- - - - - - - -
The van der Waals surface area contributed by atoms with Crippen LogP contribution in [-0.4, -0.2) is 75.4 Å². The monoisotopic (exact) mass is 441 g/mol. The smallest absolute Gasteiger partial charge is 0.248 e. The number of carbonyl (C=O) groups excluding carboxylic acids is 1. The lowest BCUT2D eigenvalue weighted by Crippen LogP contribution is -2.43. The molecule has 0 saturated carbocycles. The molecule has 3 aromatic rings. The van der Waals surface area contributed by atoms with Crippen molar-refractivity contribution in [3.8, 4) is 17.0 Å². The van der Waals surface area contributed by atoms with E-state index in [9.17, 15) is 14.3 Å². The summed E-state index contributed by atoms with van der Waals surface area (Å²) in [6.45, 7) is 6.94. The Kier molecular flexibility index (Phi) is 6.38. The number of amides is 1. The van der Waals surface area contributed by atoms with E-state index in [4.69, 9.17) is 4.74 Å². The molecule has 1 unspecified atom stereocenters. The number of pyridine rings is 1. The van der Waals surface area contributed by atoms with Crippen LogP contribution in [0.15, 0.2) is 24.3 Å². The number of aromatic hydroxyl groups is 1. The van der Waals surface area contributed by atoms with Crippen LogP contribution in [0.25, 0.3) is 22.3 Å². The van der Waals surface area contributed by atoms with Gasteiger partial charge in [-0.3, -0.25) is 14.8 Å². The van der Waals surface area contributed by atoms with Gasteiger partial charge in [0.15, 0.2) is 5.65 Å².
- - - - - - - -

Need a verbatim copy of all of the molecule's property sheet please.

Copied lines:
The van der Waals surface area contributed by atoms with Crippen LogP contribution in [-0.4, -0.2) is 75.4 Å². The monoisotopic (exact) mass is 441 g/mol. The smallest absolute Gasteiger partial charge is 0.248 e. The number of carbonyl (C=O) groups excluding carboxylic acids is 1. The lowest BCUT2D eigenvalue weighted by Crippen LogP contribution is -2.43. The molecule has 0 saturated carbocycles. The molecule has 3 aromatic rings. The van der Waals surface area contributed by atoms with Crippen molar-refractivity contribution in [3.8, 4) is 17.0 Å². The van der Waals surface area contributed by atoms with E-state index in [9.17, 15) is 14.3 Å². The summed E-state index contributed by atoms with van der Waals surface area (Å²) in [6.45, 7) is 6.94. The Kier molecular flexibility index (Phi) is 6.38. The number of amides is 1. The van der Waals surface area contributed by atoms with E-state index in [4.69, 9.17) is 4.74 Å². The molecule has 1 unspecified atom stereocenters. The number of pyridine rings is 1. The van der Waals surface area contributed by atoms with Crippen LogP contribution in [0.15, 0.2) is 24.3 Å². The number of aromatic hydroxyl groups is 1. The van der Waals surface area contributed by atoms with Crippen LogP contribution in [0.25, 0.3) is 22.3 Å². The van der Waals surface area contributed by atoms with Gasteiger partial charge in [-0.3, -0.25) is 14.8 Å². The van der Waals surface area contributed by atoms with Gasteiger partial charge in [0.15, 0.2) is 5.65 Å².